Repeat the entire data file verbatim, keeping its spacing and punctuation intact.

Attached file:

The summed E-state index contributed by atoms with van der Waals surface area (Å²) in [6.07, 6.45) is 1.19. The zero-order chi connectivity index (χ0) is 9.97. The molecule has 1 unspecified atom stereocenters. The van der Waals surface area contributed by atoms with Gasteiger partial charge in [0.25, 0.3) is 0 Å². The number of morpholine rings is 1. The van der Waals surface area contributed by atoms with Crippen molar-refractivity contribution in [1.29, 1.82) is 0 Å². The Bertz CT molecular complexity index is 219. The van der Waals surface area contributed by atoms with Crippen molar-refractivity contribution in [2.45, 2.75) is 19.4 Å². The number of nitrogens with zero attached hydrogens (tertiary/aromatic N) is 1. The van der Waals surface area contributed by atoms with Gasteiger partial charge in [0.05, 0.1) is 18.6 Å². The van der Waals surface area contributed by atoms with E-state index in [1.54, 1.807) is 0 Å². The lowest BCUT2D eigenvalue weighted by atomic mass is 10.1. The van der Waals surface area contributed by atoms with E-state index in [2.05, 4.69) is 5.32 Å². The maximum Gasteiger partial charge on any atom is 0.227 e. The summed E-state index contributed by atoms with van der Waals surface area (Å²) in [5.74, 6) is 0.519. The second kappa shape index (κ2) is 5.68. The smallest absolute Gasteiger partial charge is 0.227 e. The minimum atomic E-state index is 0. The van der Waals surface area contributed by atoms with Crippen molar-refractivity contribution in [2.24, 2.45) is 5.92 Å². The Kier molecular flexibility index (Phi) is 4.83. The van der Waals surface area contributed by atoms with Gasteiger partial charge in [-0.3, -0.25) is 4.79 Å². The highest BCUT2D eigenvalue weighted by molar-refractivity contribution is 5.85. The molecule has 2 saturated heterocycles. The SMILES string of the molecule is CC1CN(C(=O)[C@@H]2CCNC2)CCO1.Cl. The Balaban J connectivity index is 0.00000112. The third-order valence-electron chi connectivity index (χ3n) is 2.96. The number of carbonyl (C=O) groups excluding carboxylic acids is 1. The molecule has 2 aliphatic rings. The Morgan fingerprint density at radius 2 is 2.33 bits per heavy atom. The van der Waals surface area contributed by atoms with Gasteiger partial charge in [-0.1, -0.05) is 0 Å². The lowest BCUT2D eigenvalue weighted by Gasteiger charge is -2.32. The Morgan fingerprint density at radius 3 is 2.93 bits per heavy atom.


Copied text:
The summed E-state index contributed by atoms with van der Waals surface area (Å²) in [6.07, 6.45) is 1.19. The zero-order chi connectivity index (χ0) is 9.97. The molecule has 1 unspecified atom stereocenters. The van der Waals surface area contributed by atoms with Gasteiger partial charge in [0.25, 0.3) is 0 Å². The number of morpholine rings is 1. The van der Waals surface area contributed by atoms with Crippen molar-refractivity contribution in [1.29, 1.82) is 0 Å². The Bertz CT molecular complexity index is 219. The van der Waals surface area contributed by atoms with Crippen molar-refractivity contribution in [2.45, 2.75) is 19.4 Å². The number of nitrogens with zero attached hydrogens (tertiary/aromatic N) is 1. The van der Waals surface area contributed by atoms with Gasteiger partial charge in [0.05, 0.1) is 18.6 Å². The van der Waals surface area contributed by atoms with E-state index in [1.54, 1.807) is 0 Å². The lowest BCUT2D eigenvalue weighted by atomic mass is 10.1. The van der Waals surface area contributed by atoms with E-state index in [2.05, 4.69) is 5.32 Å². The maximum Gasteiger partial charge on any atom is 0.227 e. The summed E-state index contributed by atoms with van der Waals surface area (Å²) in [5.74, 6) is 0.519. The second kappa shape index (κ2) is 5.68. The smallest absolute Gasteiger partial charge is 0.227 e. The minimum atomic E-state index is 0. The van der Waals surface area contributed by atoms with Crippen molar-refractivity contribution in [2.24, 2.45) is 5.92 Å². The Kier molecular flexibility index (Phi) is 4.83. The van der Waals surface area contributed by atoms with Gasteiger partial charge in [-0.3, -0.25) is 4.79 Å². The highest BCUT2D eigenvalue weighted by molar-refractivity contribution is 5.85. The molecule has 2 saturated heterocycles. The SMILES string of the molecule is CC1CN(C(=O)[C@@H]2CCNC2)CCO1.Cl. The Balaban J connectivity index is 0.00000112. The third-order valence-electron chi connectivity index (χ3n) is 2.96. The number of carbonyl (C=O) groups excluding carboxylic acids is 1. The molecule has 2 aliphatic rings. The Morgan fingerprint density at radius 2 is 2.33 bits per heavy atom. The van der Waals surface area contributed by atoms with Gasteiger partial charge in [-0.1, -0.05) is 0 Å². The lowest BCUT2D eigenvalue weighted by Gasteiger charge is -2.32. The Morgan fingerprint density at radius 3 is 2.93 bits per heavy atom.